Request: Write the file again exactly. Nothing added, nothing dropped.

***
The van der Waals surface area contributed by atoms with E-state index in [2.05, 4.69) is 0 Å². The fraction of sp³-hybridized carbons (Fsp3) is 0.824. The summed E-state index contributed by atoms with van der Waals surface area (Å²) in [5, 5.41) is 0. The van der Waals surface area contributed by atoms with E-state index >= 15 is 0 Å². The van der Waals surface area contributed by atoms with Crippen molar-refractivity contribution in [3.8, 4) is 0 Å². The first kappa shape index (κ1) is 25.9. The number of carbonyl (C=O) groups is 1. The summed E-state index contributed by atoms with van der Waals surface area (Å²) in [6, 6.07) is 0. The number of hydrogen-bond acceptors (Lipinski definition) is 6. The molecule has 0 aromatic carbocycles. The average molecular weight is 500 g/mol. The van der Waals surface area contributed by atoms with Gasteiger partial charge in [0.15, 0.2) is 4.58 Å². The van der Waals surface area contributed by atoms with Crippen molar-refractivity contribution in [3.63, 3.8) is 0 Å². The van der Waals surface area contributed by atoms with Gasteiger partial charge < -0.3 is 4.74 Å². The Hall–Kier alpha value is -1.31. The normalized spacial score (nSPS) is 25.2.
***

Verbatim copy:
The van der Waals surface area contributed by atoms with E-state index in [2.05, 4.69) is 0 Å². The fraction of sp³-hybridized carbons (Fsp3) is 0.824. The summed E-state index contributed by atoms with van der Waals surface area (Å²) in [5, 5.41) is 0. The van der Waals surface area contributed by atoms with E-state index >= 15 is 0 Å². The van der Waals surface area contributed by atoms with Crippen molar-refractivity contribution in [3.8, 4) is 0 Å². The first kappa shape index (κ1) is 25.9. The number of carbonyl (C=O) groups is 1. The summed E-state index contributed by atoms with van der Waals surface area (Å²) in [6, 6.07) is 0. The number of hydrogen-bond acceptors (Lipinski definition) is 6. The molecule has 0 aromatic carbocycles. The average molecular weight is 500 g/mol. The van der Waals surface area contributed by atoms with Gasteiger partial charge in [0.15, 0.2) is 4.58 Å². The van der Waals surface area contributed by atoms with Crippen molar-refractivity contribution in [3.63, 3.8) is 0 Å². The van der Waals surface area contributed by atoms with Gasteiger partial charge < -0.3 is 4.74 Å². The Hall–Kier alpha value is -1.31. The normalized spacial score (nSPS) is 25.2.